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Confusion about using the t table or z table for confidence intervals

  1. Nov 16, 2013 #1
    Here's the question:

    The PCB concentration of a fis hcaught in Lake Michigan was measured by a technique that is known to result in an error of measurement that is normally distributed with a standard deviation of .08 ppm. Suppose the results of 10 independent measurements of this fish are:

    11.2, 12.4, 10.8, 11.6, 12.5, 10.1, 11.0, 12.2, 12.4, 10.6

    Give a 95 percent interval for the PCB level of this fish.

    --------


    So, I have a small sample size (10) and a normal distribution. I attempted to use the t-table for this solution but the solutions manual used the Z-distribution table. I can't figure out why.
     
  2. jcsd
  3. Nov 16, 2013 #2

    lurflurf

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    Homework Helper

    We have a known standard deviation. It should probably be .8 ppm typo? So the confidence interval is
    $$\bar{x}-Z_{.95/2}\frac{\sigma}{\sqrt{n}}<\mu<\bar{x}+Z_{.95/2}\frac{\sigma}{\sqrt{n}}$$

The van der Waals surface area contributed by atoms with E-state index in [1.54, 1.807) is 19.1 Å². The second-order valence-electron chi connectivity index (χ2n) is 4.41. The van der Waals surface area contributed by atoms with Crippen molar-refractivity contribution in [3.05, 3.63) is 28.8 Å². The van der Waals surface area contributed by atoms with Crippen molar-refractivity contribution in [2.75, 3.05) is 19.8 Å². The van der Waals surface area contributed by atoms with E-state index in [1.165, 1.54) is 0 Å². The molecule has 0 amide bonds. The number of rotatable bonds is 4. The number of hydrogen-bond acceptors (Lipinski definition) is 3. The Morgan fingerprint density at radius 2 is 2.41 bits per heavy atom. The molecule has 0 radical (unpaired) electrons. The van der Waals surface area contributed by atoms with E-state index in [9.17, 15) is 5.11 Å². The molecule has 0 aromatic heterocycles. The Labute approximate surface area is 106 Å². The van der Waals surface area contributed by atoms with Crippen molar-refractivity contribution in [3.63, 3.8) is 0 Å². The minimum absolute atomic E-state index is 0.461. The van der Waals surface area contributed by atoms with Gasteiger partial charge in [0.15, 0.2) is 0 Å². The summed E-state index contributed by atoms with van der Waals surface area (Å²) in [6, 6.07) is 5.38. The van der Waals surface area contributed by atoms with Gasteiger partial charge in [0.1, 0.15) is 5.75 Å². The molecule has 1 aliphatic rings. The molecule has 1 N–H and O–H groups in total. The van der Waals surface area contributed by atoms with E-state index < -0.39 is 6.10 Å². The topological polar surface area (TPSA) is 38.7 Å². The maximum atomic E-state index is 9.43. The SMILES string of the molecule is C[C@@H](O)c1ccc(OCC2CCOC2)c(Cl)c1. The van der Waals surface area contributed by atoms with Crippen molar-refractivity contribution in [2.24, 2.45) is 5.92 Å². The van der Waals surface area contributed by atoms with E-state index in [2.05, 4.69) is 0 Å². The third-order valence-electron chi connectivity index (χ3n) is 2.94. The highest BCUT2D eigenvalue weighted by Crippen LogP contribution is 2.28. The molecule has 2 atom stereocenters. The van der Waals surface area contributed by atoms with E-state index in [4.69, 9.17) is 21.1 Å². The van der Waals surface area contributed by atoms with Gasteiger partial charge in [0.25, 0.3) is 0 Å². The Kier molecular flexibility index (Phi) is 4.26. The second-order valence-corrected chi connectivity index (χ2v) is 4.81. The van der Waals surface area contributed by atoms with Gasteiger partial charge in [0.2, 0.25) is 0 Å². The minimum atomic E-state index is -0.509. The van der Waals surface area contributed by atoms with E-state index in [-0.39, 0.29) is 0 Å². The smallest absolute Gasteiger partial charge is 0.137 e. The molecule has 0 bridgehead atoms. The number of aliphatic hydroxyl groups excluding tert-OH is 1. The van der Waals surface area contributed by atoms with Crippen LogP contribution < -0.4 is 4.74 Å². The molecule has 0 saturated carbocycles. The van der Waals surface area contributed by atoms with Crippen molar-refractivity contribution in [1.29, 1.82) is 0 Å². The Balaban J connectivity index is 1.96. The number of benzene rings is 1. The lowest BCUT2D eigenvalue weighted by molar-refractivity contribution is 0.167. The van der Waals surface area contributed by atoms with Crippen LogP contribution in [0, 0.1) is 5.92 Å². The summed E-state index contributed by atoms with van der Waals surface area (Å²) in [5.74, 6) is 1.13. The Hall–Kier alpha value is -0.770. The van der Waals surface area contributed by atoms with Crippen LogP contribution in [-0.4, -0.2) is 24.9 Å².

If the standard deviation is not know, we use the sample standard deviation s to estimate it and the Student's t-distribution

    $$\bar{x}-t_{.95/2}\frac{s}{\sqrt{n}}<\mu<\bar{x}+t_{.95/2}\frac{s}{\sqrt{n}}$$
     
  4. Nov 16, 2013 #3
    Thanks for the reply lurflurf!

    That leads me to additional question. I'm given a data set of a sample of 18 students and their IQ scores. Why is the confidence interval for the mean IQ estimated with the Student's t-distribution. I can easily find the variance and the deviation from the data set.

    What is the difference between finding the standard deviation myself and having it explicitly stated?
     
  5. Nov 17, 2013 #4

    You can't find the standard deviation yourself. You CAN estimate the standard deviation using your sample.

    The distinction between population parameters and sample statistics is very important. You won't get anywhere in statistics until you grasp this.
     
  6. Nov 17, 2013 #5
    That just cleared up a whoooooole lot of this course for me.

    Thanks for that!
     
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